Monday, January 4, 2010

Greener Stock available for builders next week

A store that bills itself as the first in Cincinnati to specialize in building supplies made from recycled or rapidly renewable materials is set to open on January 12 in Columbia Tusculum.

Greener Stock, located at 3528 Columbia Parkway, is the concept of architect Heather E. Curless, a South Carolina transplant who specializes in residential remodeling work.

Her store will feature sustainable finishes such as flooring, countertops, light bulbs and paint; consulting, design and permitting services; and waste management and contractor referrals.

"There are some really interesting products out there that we're trying to display," Curless says.

One such product is a line of plasma-induction light bulbs from Blue Ash-based DayLeit, an electrodeless lamp pioneered by Nikola Tesla that lasts much longer and uses much less energy than even compact fluorescent bulbs.

Another featured product, which can be seen near Greener Stock's cash/wrap area, is a Kirei board wood substitute made from reclaimed sorghum straw.

Every item not kept in stock will be available for special-order, and the idea is to source all products locally, Curless says.

"As much as possible, definitely," she says. "We're trying to look at it from a regional perspective."

'Going to be huge'

Curless first started hearing about green building during graduate school in Seattle nine years ago.

"There were some firms there that were working in sustainable projects, but the product was not there," she says.

She came back to Cincinnati and worked at Cole + Russell Architects (now CR Architecture + Design) for a couple of years before starting her own practice, doing mostly residential remodels.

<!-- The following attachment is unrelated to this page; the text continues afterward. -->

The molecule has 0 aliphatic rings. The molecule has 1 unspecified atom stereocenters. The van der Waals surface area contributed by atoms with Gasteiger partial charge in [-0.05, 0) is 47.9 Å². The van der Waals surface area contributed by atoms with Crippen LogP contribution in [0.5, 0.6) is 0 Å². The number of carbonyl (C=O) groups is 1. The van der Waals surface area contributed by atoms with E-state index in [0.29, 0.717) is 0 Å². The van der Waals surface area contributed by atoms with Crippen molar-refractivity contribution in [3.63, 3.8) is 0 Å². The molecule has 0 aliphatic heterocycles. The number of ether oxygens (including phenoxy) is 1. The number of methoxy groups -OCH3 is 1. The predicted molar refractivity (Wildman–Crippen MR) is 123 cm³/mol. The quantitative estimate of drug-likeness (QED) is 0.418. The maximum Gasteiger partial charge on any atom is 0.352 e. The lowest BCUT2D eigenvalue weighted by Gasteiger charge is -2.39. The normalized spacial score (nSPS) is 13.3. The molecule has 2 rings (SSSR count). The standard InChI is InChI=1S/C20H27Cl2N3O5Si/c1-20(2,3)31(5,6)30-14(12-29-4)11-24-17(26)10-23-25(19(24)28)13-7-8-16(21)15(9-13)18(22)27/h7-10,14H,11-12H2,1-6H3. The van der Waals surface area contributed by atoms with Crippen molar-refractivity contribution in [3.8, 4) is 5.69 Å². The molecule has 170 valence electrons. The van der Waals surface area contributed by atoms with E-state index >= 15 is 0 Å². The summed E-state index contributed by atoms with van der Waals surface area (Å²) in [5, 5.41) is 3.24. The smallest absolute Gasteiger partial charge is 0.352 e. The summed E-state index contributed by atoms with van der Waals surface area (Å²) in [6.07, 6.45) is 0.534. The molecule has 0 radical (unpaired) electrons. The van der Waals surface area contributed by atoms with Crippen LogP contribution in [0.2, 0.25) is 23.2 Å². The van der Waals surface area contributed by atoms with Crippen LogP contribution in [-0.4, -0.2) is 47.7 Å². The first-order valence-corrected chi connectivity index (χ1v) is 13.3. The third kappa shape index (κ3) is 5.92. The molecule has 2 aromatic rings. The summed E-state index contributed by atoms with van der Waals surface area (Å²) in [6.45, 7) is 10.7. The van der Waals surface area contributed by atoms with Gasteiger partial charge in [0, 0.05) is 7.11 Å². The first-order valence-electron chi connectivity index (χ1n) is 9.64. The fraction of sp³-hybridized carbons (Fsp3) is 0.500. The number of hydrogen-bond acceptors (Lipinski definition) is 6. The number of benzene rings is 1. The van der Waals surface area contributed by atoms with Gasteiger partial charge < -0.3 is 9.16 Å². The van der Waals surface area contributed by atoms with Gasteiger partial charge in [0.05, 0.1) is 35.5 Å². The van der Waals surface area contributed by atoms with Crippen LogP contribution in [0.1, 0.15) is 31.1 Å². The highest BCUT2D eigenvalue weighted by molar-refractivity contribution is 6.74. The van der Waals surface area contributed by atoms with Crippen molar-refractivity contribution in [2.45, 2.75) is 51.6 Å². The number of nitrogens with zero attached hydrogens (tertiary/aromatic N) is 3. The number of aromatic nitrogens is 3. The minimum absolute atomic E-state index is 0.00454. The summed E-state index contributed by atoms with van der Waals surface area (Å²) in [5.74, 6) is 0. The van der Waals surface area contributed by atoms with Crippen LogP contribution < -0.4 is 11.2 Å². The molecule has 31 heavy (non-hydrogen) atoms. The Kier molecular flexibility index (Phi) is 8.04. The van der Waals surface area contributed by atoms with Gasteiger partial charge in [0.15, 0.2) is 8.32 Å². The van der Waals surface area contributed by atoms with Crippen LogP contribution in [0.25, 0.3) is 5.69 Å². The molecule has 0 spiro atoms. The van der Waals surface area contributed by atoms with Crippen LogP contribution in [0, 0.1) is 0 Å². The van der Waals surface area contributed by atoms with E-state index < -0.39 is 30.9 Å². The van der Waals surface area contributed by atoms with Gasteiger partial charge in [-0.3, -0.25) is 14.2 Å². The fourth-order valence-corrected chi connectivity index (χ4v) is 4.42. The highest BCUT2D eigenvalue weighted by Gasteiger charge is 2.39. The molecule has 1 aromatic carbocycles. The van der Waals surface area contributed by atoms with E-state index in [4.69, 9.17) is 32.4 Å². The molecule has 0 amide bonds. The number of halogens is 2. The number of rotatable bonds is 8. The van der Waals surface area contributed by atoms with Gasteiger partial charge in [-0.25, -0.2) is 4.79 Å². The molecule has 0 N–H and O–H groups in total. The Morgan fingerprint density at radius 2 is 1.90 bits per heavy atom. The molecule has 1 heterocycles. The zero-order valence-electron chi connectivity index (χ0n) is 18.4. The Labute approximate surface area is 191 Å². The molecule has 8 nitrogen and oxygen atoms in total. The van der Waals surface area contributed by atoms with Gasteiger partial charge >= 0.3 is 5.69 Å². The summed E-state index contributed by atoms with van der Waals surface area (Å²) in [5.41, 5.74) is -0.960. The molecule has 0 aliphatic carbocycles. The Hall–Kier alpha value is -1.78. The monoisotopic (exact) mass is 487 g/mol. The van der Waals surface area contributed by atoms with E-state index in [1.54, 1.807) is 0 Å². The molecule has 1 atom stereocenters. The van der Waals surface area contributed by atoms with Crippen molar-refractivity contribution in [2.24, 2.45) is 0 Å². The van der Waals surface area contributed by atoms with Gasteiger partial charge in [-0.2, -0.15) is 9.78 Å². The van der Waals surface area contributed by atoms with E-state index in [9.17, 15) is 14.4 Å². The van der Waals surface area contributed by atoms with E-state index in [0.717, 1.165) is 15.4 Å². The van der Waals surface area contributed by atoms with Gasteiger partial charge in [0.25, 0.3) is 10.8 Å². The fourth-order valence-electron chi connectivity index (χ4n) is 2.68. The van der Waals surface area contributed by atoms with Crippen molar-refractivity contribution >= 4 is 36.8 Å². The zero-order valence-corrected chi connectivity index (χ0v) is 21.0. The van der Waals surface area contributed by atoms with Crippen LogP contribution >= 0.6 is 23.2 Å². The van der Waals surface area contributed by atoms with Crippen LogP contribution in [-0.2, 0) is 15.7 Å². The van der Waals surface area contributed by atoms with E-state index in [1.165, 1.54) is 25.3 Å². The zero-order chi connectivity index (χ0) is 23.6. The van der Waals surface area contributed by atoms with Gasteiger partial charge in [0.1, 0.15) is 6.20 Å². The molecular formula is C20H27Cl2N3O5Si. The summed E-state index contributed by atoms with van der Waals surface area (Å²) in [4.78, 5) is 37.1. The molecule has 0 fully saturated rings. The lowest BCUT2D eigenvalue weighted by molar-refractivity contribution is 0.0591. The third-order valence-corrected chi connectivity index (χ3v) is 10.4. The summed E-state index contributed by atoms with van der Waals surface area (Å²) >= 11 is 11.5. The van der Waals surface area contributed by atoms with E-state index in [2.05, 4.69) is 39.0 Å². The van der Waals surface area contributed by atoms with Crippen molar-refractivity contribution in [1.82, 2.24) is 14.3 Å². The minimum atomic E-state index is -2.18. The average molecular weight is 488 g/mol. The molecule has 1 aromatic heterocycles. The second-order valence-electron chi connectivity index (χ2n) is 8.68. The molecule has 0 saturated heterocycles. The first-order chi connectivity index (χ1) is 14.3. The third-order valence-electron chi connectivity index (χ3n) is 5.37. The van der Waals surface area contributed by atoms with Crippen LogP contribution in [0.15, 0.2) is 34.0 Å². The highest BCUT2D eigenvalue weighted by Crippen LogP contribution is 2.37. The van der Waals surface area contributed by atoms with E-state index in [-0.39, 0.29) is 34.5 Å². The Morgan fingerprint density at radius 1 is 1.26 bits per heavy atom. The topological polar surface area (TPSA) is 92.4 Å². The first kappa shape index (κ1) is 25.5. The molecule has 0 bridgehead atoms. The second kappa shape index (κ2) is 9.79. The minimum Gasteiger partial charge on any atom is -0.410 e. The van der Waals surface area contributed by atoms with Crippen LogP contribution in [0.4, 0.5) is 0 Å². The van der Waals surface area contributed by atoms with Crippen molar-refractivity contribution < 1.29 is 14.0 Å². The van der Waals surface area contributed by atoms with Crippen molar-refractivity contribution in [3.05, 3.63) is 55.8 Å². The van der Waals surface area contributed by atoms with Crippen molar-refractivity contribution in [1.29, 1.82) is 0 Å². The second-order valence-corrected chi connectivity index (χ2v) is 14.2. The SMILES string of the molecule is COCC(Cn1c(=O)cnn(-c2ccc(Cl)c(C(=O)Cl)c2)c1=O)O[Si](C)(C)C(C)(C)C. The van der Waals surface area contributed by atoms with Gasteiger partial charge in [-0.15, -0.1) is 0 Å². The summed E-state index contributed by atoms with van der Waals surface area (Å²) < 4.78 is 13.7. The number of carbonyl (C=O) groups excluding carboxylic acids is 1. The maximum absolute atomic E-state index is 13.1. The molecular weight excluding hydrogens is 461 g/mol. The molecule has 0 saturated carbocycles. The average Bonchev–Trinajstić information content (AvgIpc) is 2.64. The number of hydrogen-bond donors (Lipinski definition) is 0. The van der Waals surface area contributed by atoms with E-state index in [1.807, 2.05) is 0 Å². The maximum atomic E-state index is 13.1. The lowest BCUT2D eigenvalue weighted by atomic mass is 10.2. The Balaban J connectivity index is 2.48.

Lookout Terrace, a development of detached townhomes on Athens Avenue, has been her largest project to date.

"I've been kind of thinking about this concept for a year and a half to two years, and then sat for the LEED exam last year," Curless says. "After going through that process, it made a lot more sense to be able to provide something like this locally. And then, once I did more research, I realized that Columbus has a store, and Louisville has a store, and Indy has a store – so it wasn't something that anyone had not heard of."

She originally looked at the Madison Road corridor – specifically Oakley – for a location, but opted for Columbia Tusculum after seeing a sign declaring the building available.

"We were initially very focused on Oakley because of the good traffic," Curless says. "But I noticed the sign on this building, and the storage, loading and parking were big factors. We're in a location that's going to be huge for us."

Building a market

Curless envisions a broad market for her products and services, especially with Cincinnati's LEED tax abatement and the cachet of the LEED label.

"I think it's going to come from a couple of different directions," she says. "Definitely, I'm going to work the architect/developer end of things. A lot of the inquiries I've gotten are from people who are interested in creating their environments more naturally. People who have been afflicted with asthma, or autism, or that sort of thing and feel like it's an environmental issue, so they're looking for natural products to put in their spaces."

Curless will work with one part-time employee to start, and tentatively plans hours of 10 a.m.-5 p.m. on Tuesdays and Wednesdays, 10 a.m.-7 p.m. on Thursdays and Fridays, and 9 a.m.-4 p.m. on Saturdays.

Her goal is to get the doors open and get a few projects under her belt, which will help finance even more displays and materials.

"It may be kind of sparse in the early stages, but we'll be building on it as we go, as we learn about more products," Curless says.